• To limit the rise of unemployment through the financial crisis, the state and the social partners are urged to intervene in a socially regulatory way through measures like the flexible short-time work rule. This solidarity pillar of our economic- and social system has stood the test in crisis times as an effective protective component and as a short-term prosperity guardian. Nevertheless the constantly high mass unemployment remains a fundamental problem in financing the social state. This problem is more serious in contribution-financed social systems than in tax-financed systems since the revenue base is only spread over a few shoulders. Therefore spreading the financing base is a challenge for the German social state. This base was weakened by the declining number of jobs paying into social security which was politically forced, by the introduction of mini- and midi-jobs with reduced contributions and the promotion of new independence (“I- Inc”). The hope of creating new jobs by lowering non-wage labor costs has not been fulfilled. Rather regular jobs paying into social security were replaced. The structural change of paid labor has led to a flexibilization and precariousness of working conditions. Therefore the orientation of the social state in normal working conditions and gainful work does not offer sufficient protection to these employees. An enormous exclusion potential arises for a society that can no longer provide enough work for everyone. The security of one is purchased with the insecurity of others…

Distributing the existing work so everyone can share in it and have the security of finding other work in case of the loss of a job is vital. Demographic pressure on the social security systems is first expected between 2010 and 2015. If the current problems could be solved through consistent and just restructuring of the revenue side of social systems (reflecting social wealth, increased productivity and economic growth), the social state could be stabilized in the long-term and the demographic change better managed…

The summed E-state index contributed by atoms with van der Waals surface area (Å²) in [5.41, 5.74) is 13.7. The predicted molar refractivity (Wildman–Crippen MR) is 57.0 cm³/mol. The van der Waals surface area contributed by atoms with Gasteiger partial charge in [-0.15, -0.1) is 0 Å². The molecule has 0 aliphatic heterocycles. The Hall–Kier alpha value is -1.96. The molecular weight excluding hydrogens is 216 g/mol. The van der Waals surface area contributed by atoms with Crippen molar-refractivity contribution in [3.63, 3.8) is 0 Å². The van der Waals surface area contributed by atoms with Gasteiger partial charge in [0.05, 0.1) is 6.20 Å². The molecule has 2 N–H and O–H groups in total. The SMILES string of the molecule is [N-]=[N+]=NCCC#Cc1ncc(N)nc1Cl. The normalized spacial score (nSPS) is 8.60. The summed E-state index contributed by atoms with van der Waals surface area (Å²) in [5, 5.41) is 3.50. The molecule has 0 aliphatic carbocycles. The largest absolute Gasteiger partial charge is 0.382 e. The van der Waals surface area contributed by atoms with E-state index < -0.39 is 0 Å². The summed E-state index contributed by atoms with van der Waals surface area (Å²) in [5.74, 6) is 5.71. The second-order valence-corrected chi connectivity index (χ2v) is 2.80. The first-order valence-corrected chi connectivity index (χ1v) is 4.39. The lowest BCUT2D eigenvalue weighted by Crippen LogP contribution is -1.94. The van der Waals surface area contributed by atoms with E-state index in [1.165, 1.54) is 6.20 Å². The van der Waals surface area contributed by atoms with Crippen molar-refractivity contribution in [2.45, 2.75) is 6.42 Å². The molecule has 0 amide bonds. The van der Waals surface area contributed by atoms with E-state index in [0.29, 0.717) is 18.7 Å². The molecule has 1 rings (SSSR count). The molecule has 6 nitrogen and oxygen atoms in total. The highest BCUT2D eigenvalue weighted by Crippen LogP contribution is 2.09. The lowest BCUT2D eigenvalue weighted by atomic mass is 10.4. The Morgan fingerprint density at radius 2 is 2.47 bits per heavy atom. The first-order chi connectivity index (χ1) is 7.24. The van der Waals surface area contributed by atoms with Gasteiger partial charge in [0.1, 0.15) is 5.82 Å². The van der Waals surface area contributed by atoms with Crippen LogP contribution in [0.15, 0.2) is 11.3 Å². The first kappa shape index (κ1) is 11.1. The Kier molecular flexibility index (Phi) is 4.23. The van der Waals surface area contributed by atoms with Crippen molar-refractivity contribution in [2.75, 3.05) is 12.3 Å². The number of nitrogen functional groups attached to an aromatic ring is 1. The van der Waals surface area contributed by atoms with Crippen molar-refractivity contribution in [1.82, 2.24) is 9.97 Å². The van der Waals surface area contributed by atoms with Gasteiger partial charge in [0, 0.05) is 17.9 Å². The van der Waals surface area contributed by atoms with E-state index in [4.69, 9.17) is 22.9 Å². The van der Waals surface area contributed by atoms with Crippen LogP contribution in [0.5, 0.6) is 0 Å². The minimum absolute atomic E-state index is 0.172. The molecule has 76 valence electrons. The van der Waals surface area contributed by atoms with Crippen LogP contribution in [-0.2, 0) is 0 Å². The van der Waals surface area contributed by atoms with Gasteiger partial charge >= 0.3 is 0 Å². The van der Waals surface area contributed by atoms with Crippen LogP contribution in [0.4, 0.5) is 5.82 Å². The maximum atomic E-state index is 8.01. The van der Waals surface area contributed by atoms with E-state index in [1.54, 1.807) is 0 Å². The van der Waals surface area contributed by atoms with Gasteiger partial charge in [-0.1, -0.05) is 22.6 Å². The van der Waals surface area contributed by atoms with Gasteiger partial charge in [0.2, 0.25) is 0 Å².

• The necessity of growth is independent of all practical needs of people… Whoever insists his vacuum cleaner is big enough and does not need a larger once risks not having any vacuum cleaner at the end… All production is bound to the application of capital, Mueller wrote in the Sueddeutsche Zeitung newspaper article. Therefore a systematic integration of ecological and social criteria in our economic indicators is necessary, for example through introduction of an alternative welfare index alongside the gross domestic product that “measures everything except what is rewarding in life,” as Robert Kennedy knew in 1968. In 1972 the king of the south Asian monarchy Bhutan declared that happiness must be the most desirable goal of development and introduced a Happiness Index. If we do not change our standards and measurements for alleged economic success, our orientation in purely quantitative profit-oriented growth possibly wasteful of resources will not change as a goal of economic conduct.

The outlined strands of the debate show energy, vigor or enterprise are lacking, not powers of imagination. A long-term political strategy is imperative that considers a new understanding of prosperity and growth and can reorient itself from fast profit to long-term resource-sparing economics and develop and pursue a value-creating policy oriented in changed consumer interests and social needs. The crisis-laden nature of the capitalist economic mode cannot be stopped but its destructive power can be limited.